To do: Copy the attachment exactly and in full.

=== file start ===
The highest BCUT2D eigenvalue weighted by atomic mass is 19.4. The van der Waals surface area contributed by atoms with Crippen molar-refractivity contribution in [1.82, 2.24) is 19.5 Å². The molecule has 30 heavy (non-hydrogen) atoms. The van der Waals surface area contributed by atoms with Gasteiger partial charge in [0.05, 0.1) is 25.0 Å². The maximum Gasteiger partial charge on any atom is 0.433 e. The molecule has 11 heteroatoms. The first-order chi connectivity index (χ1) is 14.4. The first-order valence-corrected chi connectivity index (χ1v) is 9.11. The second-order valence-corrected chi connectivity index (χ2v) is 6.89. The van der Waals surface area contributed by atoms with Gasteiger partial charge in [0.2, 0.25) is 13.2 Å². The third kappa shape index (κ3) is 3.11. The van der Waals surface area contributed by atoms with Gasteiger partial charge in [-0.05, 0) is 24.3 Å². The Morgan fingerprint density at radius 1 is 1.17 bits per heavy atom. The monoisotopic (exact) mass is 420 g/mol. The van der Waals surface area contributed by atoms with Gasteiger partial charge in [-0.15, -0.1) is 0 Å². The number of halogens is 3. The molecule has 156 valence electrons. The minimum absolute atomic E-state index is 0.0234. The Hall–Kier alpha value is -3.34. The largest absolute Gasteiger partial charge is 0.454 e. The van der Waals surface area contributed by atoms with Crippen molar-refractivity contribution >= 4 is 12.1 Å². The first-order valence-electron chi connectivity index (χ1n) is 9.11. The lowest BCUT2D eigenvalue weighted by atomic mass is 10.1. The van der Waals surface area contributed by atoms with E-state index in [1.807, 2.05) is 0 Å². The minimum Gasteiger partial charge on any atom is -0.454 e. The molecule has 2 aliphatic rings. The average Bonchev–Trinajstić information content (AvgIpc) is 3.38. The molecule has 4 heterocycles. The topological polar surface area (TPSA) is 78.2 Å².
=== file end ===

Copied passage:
The highest BCUT2D eigenvalue weighted by atomic mass is 19.4. The van der Waals surface area contributed by atoms with Crippen molar-refractivity contribution in [1.82, 2.24) is 19.5 Å². The molecule has 30 heavy (non-hydrogen) atoms. The van der Waals surface area contributed by atoms with Gasteiger partial charge in [0.05, 0.1) is 25.0 Å². The maximum Gasteiger partial charge on any atom is 0.433 e. The molecule has 11 heteroatoms. The first-order chi connectivity index (χ1) is 14.4. The first-order valence-corrected chi connectivity index (χ1v) is 9.11. The second-order valence-corrected chi connectivity index (χ2v) is 6.89. The van der Waals surface area contributed by atoms with Gasteiger partial charge in [0.2, 0.25) is 13.2 Å². The third kappa shape index (κ3) is 3.11. The van der Waals surface area contributed by atoms with Gasteiger partial charge in [-0.05, 0) is 24.3 Å². The Morgan fingerprint density at radius 1 is 1.17 bits per heavy atom. The monoisotopic (exact) mass is 420 g/mol. The van der Waals surface area contributed by atoms with Gasteiger partial charge in [-0.15, -0.1) is 0 Å². The number of halogens is 3. The molecule has 156 valence electrons. The minimum absolute atomic E-state index is 0.0234. The Hall–Kier alpha value is -3.34. The largest absolute Gasteiger partial charge is 0.454 e. The van der Waals surface area contributed by atoms with Crippen molar-refractivity contribution >= 4 is 12.1 Å². The first-order valence-electron chi connectivity index (χ1n) is 9.11. The lowest BCUT2D eigenvalue weighted by atomic mass is 10.1. The van der Waals surface area contributed by atoms with E-state index in [1.807, 2.05) is 0 Å². The minimum Gasteiger partial charge on any atom is -0.454 e. The molecule has 2 aliphatic rings. The average Bonchev–Trinajstić information content (AvgIpc) is 3.38. The molecule has 4 heterocycles. The topological polar surface area (TPSA) is 78.2 Å².